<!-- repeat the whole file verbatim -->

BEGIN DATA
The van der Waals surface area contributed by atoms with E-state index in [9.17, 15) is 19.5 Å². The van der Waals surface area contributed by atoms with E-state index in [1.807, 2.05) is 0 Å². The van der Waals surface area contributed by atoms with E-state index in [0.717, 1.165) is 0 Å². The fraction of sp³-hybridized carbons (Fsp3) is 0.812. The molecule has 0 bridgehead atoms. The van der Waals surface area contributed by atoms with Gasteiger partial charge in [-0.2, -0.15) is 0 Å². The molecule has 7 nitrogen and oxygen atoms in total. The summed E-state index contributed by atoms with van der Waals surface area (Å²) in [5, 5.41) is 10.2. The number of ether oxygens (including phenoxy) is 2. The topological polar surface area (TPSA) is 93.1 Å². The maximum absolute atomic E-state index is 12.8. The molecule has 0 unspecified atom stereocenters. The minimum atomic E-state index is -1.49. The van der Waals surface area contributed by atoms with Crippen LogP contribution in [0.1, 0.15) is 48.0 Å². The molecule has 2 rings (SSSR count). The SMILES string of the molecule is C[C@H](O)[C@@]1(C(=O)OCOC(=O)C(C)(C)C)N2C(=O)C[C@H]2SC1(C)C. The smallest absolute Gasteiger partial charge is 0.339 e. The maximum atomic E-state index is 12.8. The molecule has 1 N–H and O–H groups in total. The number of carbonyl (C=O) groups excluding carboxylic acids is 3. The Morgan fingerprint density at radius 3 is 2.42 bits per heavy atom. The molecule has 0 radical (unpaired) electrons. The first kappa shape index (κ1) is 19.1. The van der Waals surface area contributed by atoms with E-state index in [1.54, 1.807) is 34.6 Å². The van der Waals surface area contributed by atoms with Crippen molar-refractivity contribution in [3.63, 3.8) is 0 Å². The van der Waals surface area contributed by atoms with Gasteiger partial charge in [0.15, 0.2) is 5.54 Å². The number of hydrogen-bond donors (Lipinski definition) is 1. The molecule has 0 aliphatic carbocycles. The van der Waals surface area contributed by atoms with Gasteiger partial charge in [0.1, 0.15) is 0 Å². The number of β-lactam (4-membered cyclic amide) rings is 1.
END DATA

The van der Waals surface area contributed by atoms with E-state index in [9.17, 15) is 19.5 Å². The van der Waals surface area contributed by atoms with E-state index in [1.807, 2.05) is 0 Å². The van der Waals surface area contributed by atoms with E-state index in [0.717, 1.165) is 0 Å². The fraction of sp³-hybridized carbons (Fsp3) is 0.812. The molecule has 0 bridgehead atoms. The van der Waals surface area contributed by atoms with Gasteiger partial charge in [-0.2, -0.15) is 0 Å². The molecule has 7 nitrogen and oxygen atoms in total. The summed E-state index contributed by atoms with van der Waals surface area (Å²) in [5, 5.41) is 10.2. The number of ether oxygens (including phenoxy) is 2. The topological polar surface area (TPSA) is 93.1 Å². The maximum absolute atomic E-state index is 12.8. The molecule has 0 unspecified atom stereocenters. The minimum atomic E-state index is -1.49. The van der Waals surface area contributed by atoms with Crippen LogP contribution in [0.1, 0.15) is 48.0 Å². The molecule has 2 rings (SSSR count). The SMILES string of the molecule is C[C@H](O)[C@@]1(C(=O)OCOC(=O)C(C)(C)C)N2C(=O)C[C@H]2SC1(C)C. The smallest absolute Gasteiger partial charge is 0.339 e. The maximum atomic E-state index is 12.8. The molecule has 1 N–H and O–H groups in total. The number of carbonyl (C=O) groups excluding carboxylic acids is 3. The Morgan fingerprint density at radius 3 is 2.42 bits per heavy atom. The molecule has 0 radical (unpaired) electrons. The first kappa shape index (κ1) is 19.1. The van der Waals surface area contributed by atoms with E-state index in [1.54, 1.807) is 34.6 Å². The van der Waals surface area contributed by atoms with Crippen molar-refractivity contribution in [3.63, 3.8) is 0 Å². The van der Waals surface area contributed by atoms with Gasteiger partial charge in [0.15, 0.2) is 5.54 Å². The number of hydrogen-bond donors (Lipinski definition) is 1. The molecule has 0 aliphatic carbocycles. The van der Waals surface area contributed by atoms with Gasteiger partial charge in [0.1, 0.15) is 0 Å². The number of β-lactam (4-membered cyclic amide) rings is 1.